Gravel’s family story is precisely “the story of sprawl,” he tells me; his parents moved from Louisiana to Atlanta for the opportunities afforded by that very highway system; his father, an engineer, worked on waste pumps to support the roads. But then, as an undergraduate at Georgia Tech, Gravel spent a year in Paris. He lost 15 pounds, walking everywhere, eating fresh food. Raised in the suburb of Chamblee, Georgia, he’d grown up traipsing down asphalt roads with no sidewalks to strip malls.

ryan gravel

Source Zach Wolfe for OZY

Between his year abroad and a lifelong obsession with trains, thinking about cities came naturally. And so did the big dreamin’. He swears Atlanta will be fundamentally different in 20 years — in part because of the BeltLine.

And yet everyone is waiting for Godot’s trains. True, civic metamorphoses are famously plodding “alphabet soups,” in the words of Cathy Woolard, an Atlanta city councilwoman who was one of the BeltLine’s early backers. Lee Harrop, the program manager, says they want to lay all 22 miles before even turning to the crucial trains, and myriad potential roadblocks remain before his team reaches that end goal.

Starting with the cost. A referendum on a higher city sales tax to fund the project failed, and the federal grants that have so far helped feed it may soon run out. Then there’s the buzzword: gentrification. “Is this just going to be a playground for bougie in-town yuppies?” worries Alex Cummings, an assistant professor of urban history at Georgia State University. In response, Gravel and others point to the trains, plus 5,800 units of affordable housing to be built along the trail. So far, 250 such units line the East Side Trail. Path-laying on the West Side, a less affluent part of town, just began; and there’s nothing on the poorer-still south side.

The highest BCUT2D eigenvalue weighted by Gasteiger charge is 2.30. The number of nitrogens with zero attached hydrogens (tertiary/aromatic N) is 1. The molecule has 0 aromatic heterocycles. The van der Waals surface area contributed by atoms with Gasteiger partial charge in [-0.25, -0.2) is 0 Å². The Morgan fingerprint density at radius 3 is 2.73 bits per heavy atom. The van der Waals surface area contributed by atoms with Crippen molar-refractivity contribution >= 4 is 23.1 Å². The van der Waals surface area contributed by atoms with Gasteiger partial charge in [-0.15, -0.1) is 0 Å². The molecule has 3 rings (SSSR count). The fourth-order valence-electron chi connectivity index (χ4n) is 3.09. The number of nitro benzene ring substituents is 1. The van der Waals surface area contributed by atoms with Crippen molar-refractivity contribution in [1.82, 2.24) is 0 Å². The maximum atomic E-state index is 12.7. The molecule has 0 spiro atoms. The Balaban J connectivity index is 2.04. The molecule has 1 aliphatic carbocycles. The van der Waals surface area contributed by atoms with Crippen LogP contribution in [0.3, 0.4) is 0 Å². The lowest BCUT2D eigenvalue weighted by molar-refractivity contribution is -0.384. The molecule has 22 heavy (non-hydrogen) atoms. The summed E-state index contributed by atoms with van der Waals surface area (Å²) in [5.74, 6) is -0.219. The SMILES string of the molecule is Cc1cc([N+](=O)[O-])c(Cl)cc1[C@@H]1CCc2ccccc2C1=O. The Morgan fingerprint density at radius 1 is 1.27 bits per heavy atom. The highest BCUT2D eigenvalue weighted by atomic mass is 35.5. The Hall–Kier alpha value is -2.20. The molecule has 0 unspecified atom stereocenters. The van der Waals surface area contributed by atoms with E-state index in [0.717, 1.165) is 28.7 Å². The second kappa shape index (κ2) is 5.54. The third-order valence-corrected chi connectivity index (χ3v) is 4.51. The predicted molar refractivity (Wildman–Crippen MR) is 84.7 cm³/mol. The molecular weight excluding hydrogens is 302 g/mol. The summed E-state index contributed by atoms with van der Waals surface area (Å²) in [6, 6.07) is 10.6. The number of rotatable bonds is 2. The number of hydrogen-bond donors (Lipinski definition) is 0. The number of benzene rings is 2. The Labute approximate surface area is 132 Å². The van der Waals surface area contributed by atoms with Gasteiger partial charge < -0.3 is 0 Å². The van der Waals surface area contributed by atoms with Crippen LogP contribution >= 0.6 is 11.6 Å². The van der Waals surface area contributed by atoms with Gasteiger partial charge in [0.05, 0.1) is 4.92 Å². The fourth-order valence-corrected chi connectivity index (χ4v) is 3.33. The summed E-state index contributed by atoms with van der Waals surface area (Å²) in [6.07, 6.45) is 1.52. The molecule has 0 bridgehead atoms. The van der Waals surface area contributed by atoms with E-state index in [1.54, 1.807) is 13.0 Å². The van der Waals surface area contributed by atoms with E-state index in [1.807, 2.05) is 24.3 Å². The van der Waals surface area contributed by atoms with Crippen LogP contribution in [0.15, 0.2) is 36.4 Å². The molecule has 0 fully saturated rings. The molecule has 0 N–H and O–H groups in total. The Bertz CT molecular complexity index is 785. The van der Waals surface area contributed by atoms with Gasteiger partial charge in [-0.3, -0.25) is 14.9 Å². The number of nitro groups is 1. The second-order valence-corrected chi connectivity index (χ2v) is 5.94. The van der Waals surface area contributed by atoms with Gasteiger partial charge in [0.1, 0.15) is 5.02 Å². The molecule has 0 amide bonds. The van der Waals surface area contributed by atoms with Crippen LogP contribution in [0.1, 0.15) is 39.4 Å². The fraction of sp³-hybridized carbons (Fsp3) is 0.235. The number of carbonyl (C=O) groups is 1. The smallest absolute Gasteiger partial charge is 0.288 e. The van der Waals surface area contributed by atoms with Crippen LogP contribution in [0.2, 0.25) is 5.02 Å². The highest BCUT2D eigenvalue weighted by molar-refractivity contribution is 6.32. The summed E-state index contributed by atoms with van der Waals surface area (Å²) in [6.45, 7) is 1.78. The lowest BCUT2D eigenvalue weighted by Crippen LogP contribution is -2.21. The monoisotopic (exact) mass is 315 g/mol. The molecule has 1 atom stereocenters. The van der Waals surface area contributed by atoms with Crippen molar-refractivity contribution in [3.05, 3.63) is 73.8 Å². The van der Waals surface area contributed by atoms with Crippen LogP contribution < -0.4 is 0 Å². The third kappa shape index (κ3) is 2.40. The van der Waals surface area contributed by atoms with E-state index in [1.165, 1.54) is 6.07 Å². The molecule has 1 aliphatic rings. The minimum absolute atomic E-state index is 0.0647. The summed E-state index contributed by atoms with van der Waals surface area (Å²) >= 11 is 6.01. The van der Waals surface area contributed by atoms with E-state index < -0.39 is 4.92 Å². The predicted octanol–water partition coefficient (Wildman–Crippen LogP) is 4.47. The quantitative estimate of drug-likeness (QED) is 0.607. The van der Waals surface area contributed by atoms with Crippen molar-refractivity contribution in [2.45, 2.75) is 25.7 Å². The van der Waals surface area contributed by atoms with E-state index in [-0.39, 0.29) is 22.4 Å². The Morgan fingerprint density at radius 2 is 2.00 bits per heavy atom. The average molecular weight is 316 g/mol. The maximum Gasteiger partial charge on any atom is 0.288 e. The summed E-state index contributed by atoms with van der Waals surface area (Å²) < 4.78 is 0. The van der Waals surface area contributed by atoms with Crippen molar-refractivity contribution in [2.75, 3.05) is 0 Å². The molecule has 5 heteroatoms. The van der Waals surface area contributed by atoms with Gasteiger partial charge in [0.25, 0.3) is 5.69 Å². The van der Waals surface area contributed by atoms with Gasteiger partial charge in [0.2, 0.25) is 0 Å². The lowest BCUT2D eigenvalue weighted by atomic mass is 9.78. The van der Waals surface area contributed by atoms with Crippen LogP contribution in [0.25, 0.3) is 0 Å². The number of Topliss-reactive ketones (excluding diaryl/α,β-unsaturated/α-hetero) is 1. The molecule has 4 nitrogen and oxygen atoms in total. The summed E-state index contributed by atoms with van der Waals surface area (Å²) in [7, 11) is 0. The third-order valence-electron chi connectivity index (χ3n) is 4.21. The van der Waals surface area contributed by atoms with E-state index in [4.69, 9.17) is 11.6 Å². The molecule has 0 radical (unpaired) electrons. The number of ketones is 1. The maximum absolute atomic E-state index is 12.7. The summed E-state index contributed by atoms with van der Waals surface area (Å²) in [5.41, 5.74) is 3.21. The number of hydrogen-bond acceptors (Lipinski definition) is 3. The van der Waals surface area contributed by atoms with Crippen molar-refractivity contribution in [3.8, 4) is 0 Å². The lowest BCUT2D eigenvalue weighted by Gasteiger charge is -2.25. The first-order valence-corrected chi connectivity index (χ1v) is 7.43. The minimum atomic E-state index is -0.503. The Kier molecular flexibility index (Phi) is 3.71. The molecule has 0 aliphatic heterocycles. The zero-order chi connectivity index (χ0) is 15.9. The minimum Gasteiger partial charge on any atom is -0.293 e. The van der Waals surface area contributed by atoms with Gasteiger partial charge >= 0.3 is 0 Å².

Is this just going to be a playground for bougie in-town yuppies?

— Alex Cummings, assistant professor of urban history, Georgia State University

At first, the confluence of players thrilled Gravel — restaurateurs, citizens, planners, all in search of the same goal — but after five months working on the gig full time at City Hall, the once-fun hobby turned less fun. He quit: “The politics of it got too much.” He’d never considered most of the concerns now dogging the project when he first dreamed it. “I was just imagining a really cool place to live.”

The trail bears a heavy load of life-changing promises for Gravel’s hometown: diminishing Georgian obesity, connecting the city, upping employment, integrating a city that’s refused it. “A lot of people get into urban planning to save the world,” he muses as we step off the path.

He hops on his bike. I walk to my car.

Photography by Zach Wolfe for OZY